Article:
Social Media & Aaron Swartz: Governments Should Be Scared Of Their People.
History has created structures of control that allow a hierarchy to enforce the rules of society… but what happens when the legacy of that structure becomes the very thing that holds society back from the will of the people. We’ve seen many examples over the centuries, but never has the frequency of these debates been so rapid than amongst our modern mobile connected social media world.
Last Friday news spread of the tragic end to the life of Internet activist Aaron Swartz, confirmed by Swartz’ attorney, Elliot R. Peters of Kecker and Van Nest, in an email to The Tech early Saturday morning.
Aaron’s most prominent action was in using the virality of the digital generation to shift the vote in US Congress on the Internet censorship bills SOPA/PIPA. Swartz was later indicted in July 2011 for allegedly downloading millions of documents from JSTOR through the MIT network with the intent to distribute them. (Both JSTOR and MIT had decided to drop the charges, but the U.S. Attorney’s Office decided to pursue the case.)
[The Internet Will (One Day) Transform Government]
Swartz subsequently moved to New York, where he joined the Avaaz Foundation, a nonprofit “web movement to bring people-powered politics to decision-making everywhere.” A cause brilliantly and practically captured by Clay Shirky in his TED Talk “How the Internet will (one day) transform government.”
The case against Swartz, which was due to go to trial in April, has been dismissed as a result of Swartz’ death, according to a court document filed Monday morning, as reported by the Boston Globe.
Swartz committed his life to being an enabler of the people’s voice in the face of governments attempt to apply current control structures to the digital population. A fictional expression of the people’s will over coming the will of those in power can be seen in the 2005 film V for Vendetta. In the film, the main character, V, opposes the oppressive and controlling British government. Which raises an age old debate, forcing the viewer to decide whether V is a freedom fighter or a terrorist.
In V’s world, the government has taken all civil liberties from its citizens, allowing them to spy on anyone without warrant at anytime and even establishes a nightly curfew. V claims that the freedoms and liberties the government stands for have become meaningless words.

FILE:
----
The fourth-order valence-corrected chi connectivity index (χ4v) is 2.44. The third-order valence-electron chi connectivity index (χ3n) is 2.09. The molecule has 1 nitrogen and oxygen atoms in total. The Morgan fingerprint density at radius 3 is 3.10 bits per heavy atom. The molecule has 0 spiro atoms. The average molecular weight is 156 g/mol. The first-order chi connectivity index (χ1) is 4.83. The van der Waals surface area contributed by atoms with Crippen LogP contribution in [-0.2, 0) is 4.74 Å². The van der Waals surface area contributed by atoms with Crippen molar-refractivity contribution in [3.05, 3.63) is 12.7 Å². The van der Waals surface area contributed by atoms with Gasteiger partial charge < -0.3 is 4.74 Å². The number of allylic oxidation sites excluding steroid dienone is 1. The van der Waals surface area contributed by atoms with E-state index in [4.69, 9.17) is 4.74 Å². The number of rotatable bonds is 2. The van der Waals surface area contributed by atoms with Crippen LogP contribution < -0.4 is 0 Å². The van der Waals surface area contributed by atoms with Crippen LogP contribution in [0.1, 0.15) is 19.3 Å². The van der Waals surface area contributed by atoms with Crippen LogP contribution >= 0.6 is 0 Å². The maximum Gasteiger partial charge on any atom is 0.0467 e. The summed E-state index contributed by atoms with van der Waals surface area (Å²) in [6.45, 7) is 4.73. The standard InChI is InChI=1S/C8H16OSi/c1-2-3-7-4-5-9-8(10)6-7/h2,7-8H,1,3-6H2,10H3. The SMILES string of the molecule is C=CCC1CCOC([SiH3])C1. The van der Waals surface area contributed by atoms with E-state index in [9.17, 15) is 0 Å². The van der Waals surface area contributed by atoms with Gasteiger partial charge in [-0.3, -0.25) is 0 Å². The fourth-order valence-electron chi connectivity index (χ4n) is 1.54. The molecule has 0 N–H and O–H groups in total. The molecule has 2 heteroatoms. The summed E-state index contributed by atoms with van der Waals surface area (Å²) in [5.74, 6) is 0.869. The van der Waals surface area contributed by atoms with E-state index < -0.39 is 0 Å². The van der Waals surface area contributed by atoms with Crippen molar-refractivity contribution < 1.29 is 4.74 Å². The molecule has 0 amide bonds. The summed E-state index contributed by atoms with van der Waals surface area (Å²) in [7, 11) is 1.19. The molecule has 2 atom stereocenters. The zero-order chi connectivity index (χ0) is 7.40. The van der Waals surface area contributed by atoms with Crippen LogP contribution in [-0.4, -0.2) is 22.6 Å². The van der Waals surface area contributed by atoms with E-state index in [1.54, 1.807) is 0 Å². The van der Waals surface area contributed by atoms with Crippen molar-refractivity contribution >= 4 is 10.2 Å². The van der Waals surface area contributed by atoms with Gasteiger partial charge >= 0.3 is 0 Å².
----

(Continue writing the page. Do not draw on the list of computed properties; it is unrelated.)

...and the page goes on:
For the purpose of this article, and the expression of the story, V is an idea, a belief that he can make a difference, something that should not be forgotten. After all, as it is stated in the movie, “V is every one of us.”
“V for Vendetta” is a movie that makes viewers think. Is V right in what he is doing? Could the totalitarian rule portrayed in the movie ever exist? Do flavours of it already exist?
Most importantly, it carries the message of political action. It’s the unfortunate nature of humans that we don’t notice gradual change or subtlety. Hence the use of escalated tactics to capture the attention of the people.
Now please don’t think that I am suggesting that escalation, violence and terrorism are appropriate means for a cause. Instead, I am actually suggesting the complete opposite, as violent measures lack a key ingredient that is so important in gaining mass support, virality. Something another political movement got right.
When a series of protests and demonstrations across the Middle East and North Africa has become known as the “Arab Spring”, it was sparked by the first protests that occurred in Sidi Bouzid, Tunisia, following Mohamed Bouazizi’s self-immolation in protest of police corruption and ill treatment(NY Times). The success of the protests in Tunisia, a created wave spread to other countries. The largest, most organised demonstrations have often occurred on a “day of rage”, usually Friday afternoon prayers. The protests have also triggered similar unrest outside the region.